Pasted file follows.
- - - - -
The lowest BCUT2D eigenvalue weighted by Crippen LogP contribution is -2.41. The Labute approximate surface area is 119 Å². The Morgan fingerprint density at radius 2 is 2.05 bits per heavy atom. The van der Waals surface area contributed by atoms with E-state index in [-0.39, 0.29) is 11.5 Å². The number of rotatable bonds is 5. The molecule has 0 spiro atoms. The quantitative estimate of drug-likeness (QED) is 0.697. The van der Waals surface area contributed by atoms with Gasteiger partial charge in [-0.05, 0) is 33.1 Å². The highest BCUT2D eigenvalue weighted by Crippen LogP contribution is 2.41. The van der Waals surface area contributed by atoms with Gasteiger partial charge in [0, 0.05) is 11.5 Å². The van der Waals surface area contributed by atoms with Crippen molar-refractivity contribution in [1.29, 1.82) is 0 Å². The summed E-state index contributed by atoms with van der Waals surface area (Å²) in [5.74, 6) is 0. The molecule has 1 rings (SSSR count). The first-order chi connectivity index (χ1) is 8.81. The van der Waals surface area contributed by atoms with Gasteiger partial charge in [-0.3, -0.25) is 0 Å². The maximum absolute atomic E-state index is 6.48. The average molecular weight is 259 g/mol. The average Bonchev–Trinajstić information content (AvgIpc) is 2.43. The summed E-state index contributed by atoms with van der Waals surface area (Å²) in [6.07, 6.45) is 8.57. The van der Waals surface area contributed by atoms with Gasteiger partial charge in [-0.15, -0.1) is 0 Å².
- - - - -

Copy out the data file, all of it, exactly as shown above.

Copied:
The lowest BCUT2D eigenvalue weighted by Crippen LogP contribution is -2.41. The Labute approximate surface area is 119 Å². The Morgan fingerprint density at radius 2 is 2.05 bits per heavy atom. The van der Waals surface area contributed by atoms with E-state index in [-0.39, 0.29) is 11.5 Å². The number of rotatable bonds is 5. The molecule has 0 spiro atoms. The quantitative estimate of drug-likeness (QED) is 0.697. The van der Waals surface area contributed by atoms with Gasteiger partial charge in [-0.05, 0) is 33.1 Å². The highest BCUT2D eigenvalue weighted by Crippen LogP contribution is 2.41. The van der Waals surface area contributed by atoms with Gasteiger partial charge in [0, 0.05) is 11.5 Å². The van der Waals surface area contributed by atoms with Crippen molar-refractivity contribution in [1.29, 1.82) is 0 Å². The summed E-state index contributed by atoms with van der Waals surface area (Å²) in [5.74, 6) is 0. The molecule has 1 rings (SSSR count). The first-order chi connectivity index (χ1) is 8.81. The van der Waals surface area contributed by atoms with Gasteiger partial charge in [-0.3, -0.25) is 0 Å². The maximum absolute atomic E-state index is 6.48. The average molecular weight is 259 g/mol. The average Bonchev–Trinajstić information content (AvgIpc) is 2.43. The summed E-state index contributed by atoms with van der Waals surface area (Å²) in [6.07, 6.45) is 8.57. The van der Waals surface area contributed by atoms with Gasteiger partial charge in [-0.15, -0.1) is 0 Å².